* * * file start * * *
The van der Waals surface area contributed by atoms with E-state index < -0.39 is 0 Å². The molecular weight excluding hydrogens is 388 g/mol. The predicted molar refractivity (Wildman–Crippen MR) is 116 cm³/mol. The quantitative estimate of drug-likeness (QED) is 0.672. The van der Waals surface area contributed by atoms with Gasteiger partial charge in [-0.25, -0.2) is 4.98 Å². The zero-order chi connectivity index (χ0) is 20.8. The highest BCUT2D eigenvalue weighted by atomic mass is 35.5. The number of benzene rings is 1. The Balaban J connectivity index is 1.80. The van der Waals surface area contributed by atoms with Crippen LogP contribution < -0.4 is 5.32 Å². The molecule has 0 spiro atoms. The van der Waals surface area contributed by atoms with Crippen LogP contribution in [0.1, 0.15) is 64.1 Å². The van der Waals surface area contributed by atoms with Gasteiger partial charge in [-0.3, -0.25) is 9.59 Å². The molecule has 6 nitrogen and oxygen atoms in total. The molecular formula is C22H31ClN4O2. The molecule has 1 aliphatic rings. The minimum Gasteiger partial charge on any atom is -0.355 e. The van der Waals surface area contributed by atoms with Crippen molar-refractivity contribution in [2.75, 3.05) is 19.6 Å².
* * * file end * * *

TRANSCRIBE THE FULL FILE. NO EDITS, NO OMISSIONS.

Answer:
The van der Waals surface area contributed by atoms with E-state index < -0.39 is 0 Å². The molecular weight excluding hydrogens is 388 g/mol. The predicted molar refractivity (Wildman–Crippen MR) is 116 cm³/mol. The quantitative estimate of drug-likeness (QED) is 0.672. The van der Waals surface area contributed by atoms with Gasteiger partial charge in [-0.25, -0.2) is 4.98 Å². The zero-order chi connectivity index (χ0) is 20.8. The highest BCUT2D eigenvalue weighted by atomic mass is 35.5. The number of benzene rings is 1. The Balaban J connectivity index is 1.80. The van der Waals surface area contributed by atoms with Crippen LogP contribution < -0.4 is 5.32 Å². The molecule has 0 spiro atoms. The van der Waals surface area contributed by atoms with Crippen LogP contribution in [0.1, 0.15) is 64.1 Å². The van der Waals surface area contributed by atoms with Gasteiger partial charge in [-0.3, -0.25) is 9.59 Å². The molecule has 6 nitrogen and oxygen atoms in total. The molecular formula is C22H31ClN4O2. The molecule has 1 aliphatic rings. The minimum Gasteiger partial charge on any atom is -0.355 e. The van der Waals surface area contributed by atoms with Crippen molar-refractivity contribution in [2.75, 3.05) is 19.6 Å².